In the context of the current work, in addition to the cited Hillen, H.S et al. and Nouet C. et al, the authors might be very interested in the 2007 Genetics paper "Translation initiation in Saccharomyces cerevisiae mitochondria: functional interactions among mitochondrial ribosomal protein Rsm28p, initiation factor 2, methionyl-tRNA-formyltransferase and novel protein Rmd9p" (PMID: 17194786), which does not appear to be cited or discussed in the current version of the manuscript.

  3. Reviewer #2 (Public Review):

    The effectors of cellular aging in yeast have not been fully elucidated. To address this, the authors curated gene expression studies to link genes influenced by rapamycin - a well-known mediator of longevity across model systems - to genes known to affect chronological and replicative lifespan (RLS) in yeast. Through their analyses, they find one gene, ybr238c, whose deletion increases both CLS and RLS upon deletion and that is downregulated by rapamycin. Curiously, despite these selection criteria, the authors only use CLS as a proxy for cellular aging throughout their study and do not explore the effects of ybr238c deletion on RLS. This does not diminish their conclusions, but given the importance of this phenotype in their selection criteria, it is surprising that the authors did not choose to test both types of aging throughout their study.

    Nonetheless, the authors demonstrate that deletion of ybr238c increases CLS across multiple yeast strains and through multiple assays. The authors also test the effects of YBR238C overexpression on lifespan and find the opposite effect, with overexpression yeast showing decreased survival relative to wild-type cells, consistent with "accelerated aging" as the authors propose. The authors also note that ybr238c has a paralog, rmd9, whose deletion decreases CLS and seems to be epistatic to ybr238c, as a double ybr238c/rmd9 mutant has decreased CLS relative to a wild-type strain.

    Collectively, the data presented by the authors convincingly demonstrate that ybr238c influences lifespan in a manner that is distinct from (and likely opposite to) rmd9. However, the authors then link the increased CLS in Δybr238c yeast to mitochondrial function using only a handful of assays that do not directly test mitochondrial function. These include total cellular ATP levels, levels of reactive oxygen species, and the transcript levels of select nuclear-encoded mitochondrial genes. Yeast is well established to generate ATP through non-mitochondrial pathways such as glycolysis in fermentive conditions. While it is possible that the ATP levels assayed in the manuscript were tested in stationary phase, which would more likely reflect "mitochondrial function," the methods nor the figure legends contain these details, which are critical for the interpretation of these data. Similarly, ROS can be generated through non-mitochondrial pathways, and the transcription of nuclear-encoded mitochondrial genes is an indirect measure of mitochondrial function at best. Thus, the authors' proposed connection of ybr238c to mitochondrial function is correlative and should be substantiated with assays that more closely align with organellar function, such as respirometry or assaying the activity of oxidiative phosphorylation complexes. Finally, the authors attempt to tie the phenotypes of mitochondrial dysfunction caused by the deletion of ybr238c to TORC1 signaling, as the gene is influenced by rapamycin. However, the presentation of the data, such as reporting ATP levels as relative percentages or failing to perform appropriate statistical comparisons between conditions in which the authors derive conclusions, renders the data difficult to interpret. As such, this manuscript establishes that ybr238c is rapamycin responsive and influences CLS, but its influence on mitochondrial activity and ties to TORC1 signaling remain speculative.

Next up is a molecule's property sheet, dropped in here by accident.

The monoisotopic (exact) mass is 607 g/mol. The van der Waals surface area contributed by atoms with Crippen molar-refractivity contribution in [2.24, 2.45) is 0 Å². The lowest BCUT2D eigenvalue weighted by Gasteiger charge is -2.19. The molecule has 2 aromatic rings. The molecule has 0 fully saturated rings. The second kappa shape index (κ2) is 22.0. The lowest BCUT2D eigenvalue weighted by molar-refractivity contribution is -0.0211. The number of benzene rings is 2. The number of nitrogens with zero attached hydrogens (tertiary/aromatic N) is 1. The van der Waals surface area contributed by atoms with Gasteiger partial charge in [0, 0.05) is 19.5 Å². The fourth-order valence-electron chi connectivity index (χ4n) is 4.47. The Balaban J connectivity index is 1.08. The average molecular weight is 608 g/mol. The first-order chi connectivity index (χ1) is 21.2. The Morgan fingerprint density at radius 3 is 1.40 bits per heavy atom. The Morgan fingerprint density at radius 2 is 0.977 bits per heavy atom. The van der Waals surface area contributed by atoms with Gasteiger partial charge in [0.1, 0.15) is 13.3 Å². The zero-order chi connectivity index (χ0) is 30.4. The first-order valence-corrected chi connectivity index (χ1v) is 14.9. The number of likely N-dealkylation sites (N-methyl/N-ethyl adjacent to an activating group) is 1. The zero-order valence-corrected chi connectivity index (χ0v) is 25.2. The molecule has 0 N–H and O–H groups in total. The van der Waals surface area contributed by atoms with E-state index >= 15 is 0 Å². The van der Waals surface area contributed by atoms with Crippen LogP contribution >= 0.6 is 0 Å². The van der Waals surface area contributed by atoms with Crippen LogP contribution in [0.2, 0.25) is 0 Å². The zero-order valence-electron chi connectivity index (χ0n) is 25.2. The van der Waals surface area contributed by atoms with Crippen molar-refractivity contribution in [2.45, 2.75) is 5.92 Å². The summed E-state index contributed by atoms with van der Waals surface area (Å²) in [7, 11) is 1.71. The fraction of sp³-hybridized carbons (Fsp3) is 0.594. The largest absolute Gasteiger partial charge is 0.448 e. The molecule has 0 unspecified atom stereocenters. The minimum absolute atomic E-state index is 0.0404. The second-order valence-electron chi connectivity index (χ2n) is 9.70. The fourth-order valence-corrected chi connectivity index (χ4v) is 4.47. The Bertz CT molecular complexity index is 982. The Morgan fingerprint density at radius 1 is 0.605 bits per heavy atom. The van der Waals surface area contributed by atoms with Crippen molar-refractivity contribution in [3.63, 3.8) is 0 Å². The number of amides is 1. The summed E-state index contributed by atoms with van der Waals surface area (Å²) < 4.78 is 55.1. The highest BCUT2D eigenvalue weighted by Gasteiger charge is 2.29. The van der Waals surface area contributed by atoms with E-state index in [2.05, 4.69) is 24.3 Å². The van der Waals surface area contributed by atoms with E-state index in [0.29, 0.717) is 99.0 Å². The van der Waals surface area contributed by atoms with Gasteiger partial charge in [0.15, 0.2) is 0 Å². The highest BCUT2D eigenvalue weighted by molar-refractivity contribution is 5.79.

4. Reviewer #3 (Public Review):

    The study by Alfatah et al. presented a role for YBR238C in mediating lifespan through improved mitochondrial function in a TOR1-dependent metabolic pathway. The authors used a dataset comparison approach to identify genes positively modulating yeast chronological (CLS) and Replicative (RLS) lifespan when deleted, and their expression is reduced under Rapamycin treatment condition. This approach revealed an unknown, mitochondria-localized yeast gene YBR238C, and through mechanistic studies, they identified its paralogous gene RMD9 regulating lifespan in an antagonistic effect.

    Findings have valuable implications for understanding the YBR238C-mediated, mitochondrial-dependent yeast lifespan regulation, and the interplay between two paralogous genes in the regulation of mitochondrial function represents an inserting case for gene evolution.

    Overall, the implication/findings of this study are restricted only to the yeast model since these two genes do not have any homology in higher eukaryotes. The primary methods must be carefully designed by considering two different metabolic states: respiration-associated with CLS and fermentation-associated with RLS in a single comparative approach. Yeast CLS and RLS are two completely different processes. It is already known that most gene-regulating CLS is not associated with RLS or vice versa. The method section is poorly written and missing important information. The experimental approaches are poorly designed, and variability across the datasets (e.g., media condition "YPD," "SC" etc.) and their experimental conditions are not well described/considered; thus, presented data are not conclusive, which decreases the overall rigor of the study.